Interview with Ashwin Mahesh
By Henrik Valeur, 2013
From India: the Urban Transition – a Case Study of Development Urbanism, The Architectural Publisher B, 2014
Ashwin Mahesh is a scientist who turned environmental activist, development worker and technology entrepreneur before becoming a leading candidate for a newly formed national political party, the Lok Satta, contesting from the city of Bangalore. In this interview, he discusses problems of urban management in India today and proposes public participation and community building as means to solve the problems.(1)
Review by Mukta Naik, Senior Research Associate, Centre for Policy Research, New Delhi.
In Urban India Vol. 34, Issue 1, January–June 2014 pp.235-239, National Institute of Urban Affairs.
Drawing from his own experiences of practicing and teaching in Shanghai, China and focusing on his recent work in the Indian cities of Chandigarh and Bangalore, Henrik Valeur’s book is a commentary on the liveability of cities from the perspective of human health and safety over the long term.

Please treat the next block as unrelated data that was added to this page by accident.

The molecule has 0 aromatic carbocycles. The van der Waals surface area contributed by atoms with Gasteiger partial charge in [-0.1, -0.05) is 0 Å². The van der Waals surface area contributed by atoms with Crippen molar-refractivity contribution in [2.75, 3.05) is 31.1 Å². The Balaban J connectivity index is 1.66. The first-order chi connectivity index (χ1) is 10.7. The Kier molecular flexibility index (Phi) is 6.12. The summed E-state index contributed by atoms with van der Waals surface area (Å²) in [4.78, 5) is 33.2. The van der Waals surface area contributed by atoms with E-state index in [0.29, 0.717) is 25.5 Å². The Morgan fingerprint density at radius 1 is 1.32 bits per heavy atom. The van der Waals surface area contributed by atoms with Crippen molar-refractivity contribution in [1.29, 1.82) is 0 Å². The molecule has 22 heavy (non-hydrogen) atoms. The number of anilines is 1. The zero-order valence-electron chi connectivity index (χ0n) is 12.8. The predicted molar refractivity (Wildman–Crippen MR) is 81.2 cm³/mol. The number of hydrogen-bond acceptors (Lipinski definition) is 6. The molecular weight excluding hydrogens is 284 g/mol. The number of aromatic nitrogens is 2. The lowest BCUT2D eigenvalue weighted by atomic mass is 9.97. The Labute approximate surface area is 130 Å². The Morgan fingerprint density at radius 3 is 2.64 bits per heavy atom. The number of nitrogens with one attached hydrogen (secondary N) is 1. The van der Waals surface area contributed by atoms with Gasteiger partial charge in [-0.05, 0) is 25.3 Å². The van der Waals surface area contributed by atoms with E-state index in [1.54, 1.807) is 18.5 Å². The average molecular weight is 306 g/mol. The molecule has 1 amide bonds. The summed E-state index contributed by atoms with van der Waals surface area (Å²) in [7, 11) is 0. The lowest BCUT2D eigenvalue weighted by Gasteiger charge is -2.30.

Review by Prof. Preeti Chopra, University of Wisconsin-Madison.
In an age when star architects dominate our attention, the Danish architect-urbanist Henrik Valeur’s book on India’s urban transition is an important reminder to us of a longstanding parallel history of architecture and urbanism, one where architects tackle social problems through practical engagement with the built environment.
Interview by Niveditha Ravikumar, architectural journalist.
In Zingy Homes Tete-A-Tete with Experts, 26 October, 2015.
Henrik Valeur, the Nykredit Encouragement Prize winning Danish architect-urbanist is better known in India for his book – India: the Urban Transition – A Case Study of Development Urbanism, where he discusses and proposes solutions to some of the basic concerns of human existence – air, water, food, housing and mobility in urban Indian cities.
Article by Dr. Kuldip Dhiman.
In The Tribune, 2 August, 2015.
“Henrik’s idea was that by removing all cars, a lot of space would be freed. “Almost 25 per cent of the total surface area of the sector is used by cars, either for driving or parking. All of this asphalt, which contributes significantly to the overheating of the city, could be removed, and instead, eco-friendly pathways for pedestrians, cycles and rickshaws could be built. These would be narrower, though still providing sufficient space for emergency vehicles,” says Henrik.”